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Unilateral changes to cross-strait status quo inadvisable: think tank

2019/02/19 18:00:26

Richard Haass (left) and President Tsai-Ing-wen (蔡英文)

Washington, Feb. 19 (CNA) The status quo across the Taiwan Strait is not perfect, but it would be far worse if any unilateral attempts were made to change the situation, according to Richard Haass, president of the New York-based Council on Foreign Relations.

"The risks for all concerned are high. It would be best to avoid symbolic steps that would be unacceptable to the others," Haass wrote in an article published Feb. 15 by Project Syndicate, an online international media organization.

For the United States, a crisis would mean coming to Taiwan's aid, which could lead to a new Cold War or even a conflict with China, Haass wrote in an opinion piece titled The Looming Taiwan Crisis.

"A decision, though, to leave Taiwan to its own devices would undermine U.S. credibility and possibly prompt Japan to reconsider its non-nuclear status and alliance with the U.S.," he said.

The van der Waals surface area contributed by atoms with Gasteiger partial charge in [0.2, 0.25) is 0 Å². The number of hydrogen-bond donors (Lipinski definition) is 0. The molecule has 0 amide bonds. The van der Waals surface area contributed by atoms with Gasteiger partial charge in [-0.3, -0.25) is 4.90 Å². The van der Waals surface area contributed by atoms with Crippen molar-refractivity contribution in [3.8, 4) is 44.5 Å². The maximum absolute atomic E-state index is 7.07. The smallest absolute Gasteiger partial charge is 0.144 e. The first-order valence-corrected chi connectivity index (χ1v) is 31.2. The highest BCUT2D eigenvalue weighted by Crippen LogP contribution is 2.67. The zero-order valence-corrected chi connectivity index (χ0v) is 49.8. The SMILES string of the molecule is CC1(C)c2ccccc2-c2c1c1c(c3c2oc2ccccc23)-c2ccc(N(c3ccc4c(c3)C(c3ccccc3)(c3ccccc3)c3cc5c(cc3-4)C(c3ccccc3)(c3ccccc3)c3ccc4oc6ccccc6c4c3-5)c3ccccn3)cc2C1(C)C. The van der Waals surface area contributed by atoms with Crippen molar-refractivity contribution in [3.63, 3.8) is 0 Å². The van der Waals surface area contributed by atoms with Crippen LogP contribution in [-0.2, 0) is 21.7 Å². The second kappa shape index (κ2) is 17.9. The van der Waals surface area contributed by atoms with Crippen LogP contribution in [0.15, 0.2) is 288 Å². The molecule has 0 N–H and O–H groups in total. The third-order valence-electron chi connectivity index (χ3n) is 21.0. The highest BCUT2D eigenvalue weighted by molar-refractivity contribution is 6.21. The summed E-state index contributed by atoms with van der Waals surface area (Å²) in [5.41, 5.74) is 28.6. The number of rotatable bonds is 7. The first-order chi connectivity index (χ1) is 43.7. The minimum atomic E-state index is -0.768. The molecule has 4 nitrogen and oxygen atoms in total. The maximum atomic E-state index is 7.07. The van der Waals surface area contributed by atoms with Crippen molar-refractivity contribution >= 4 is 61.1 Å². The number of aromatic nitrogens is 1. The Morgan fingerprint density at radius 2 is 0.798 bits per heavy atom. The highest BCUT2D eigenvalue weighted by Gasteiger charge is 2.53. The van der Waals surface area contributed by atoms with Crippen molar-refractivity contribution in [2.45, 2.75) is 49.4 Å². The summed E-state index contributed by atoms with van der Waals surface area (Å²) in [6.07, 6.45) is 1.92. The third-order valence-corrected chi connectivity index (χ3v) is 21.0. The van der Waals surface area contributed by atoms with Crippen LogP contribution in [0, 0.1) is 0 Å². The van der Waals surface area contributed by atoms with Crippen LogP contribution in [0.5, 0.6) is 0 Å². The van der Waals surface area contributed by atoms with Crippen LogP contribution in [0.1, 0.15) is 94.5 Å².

America's commitments to Taiwan were articulated in the Taiwan Relations Act signed in 1979, Haas noted, adding that the U.S. would be gravely concerned at any effort to determine the future of Taiwan by other than peaceful means.

Although the law stated that the U.S. will support Taiwan's self-defense and maintain the capacity to come to Taiwan's aid, it was left vague whether the U.S. actually would do that, Haas said.

"Taiwan could not assume that it would; the mainland could not assume that it would not," he said. "Such ambiguity was meant to dissuade either side from unilateral acts that could trigger a crisis."

A crisis over Taiwan in which China introduced severe sanctions or used military force could threaten the autonomy and economic wellbeing of the island, Haass said.

Such a crisis could have a negative impact on China, wreck its relations with the U.S. and many of its neighbors, and rock an already shaky Chinese economy, he said.

"In other words, the risks for all concerned are high," Haass wrote. "The status quo is admittedly imperfect, but it is far less imperfect than what would follow unilateral actions and attempts to resolve a situation that doesn't lend itself to a neat solution."

(By Chiang Chinye and Ko Lin)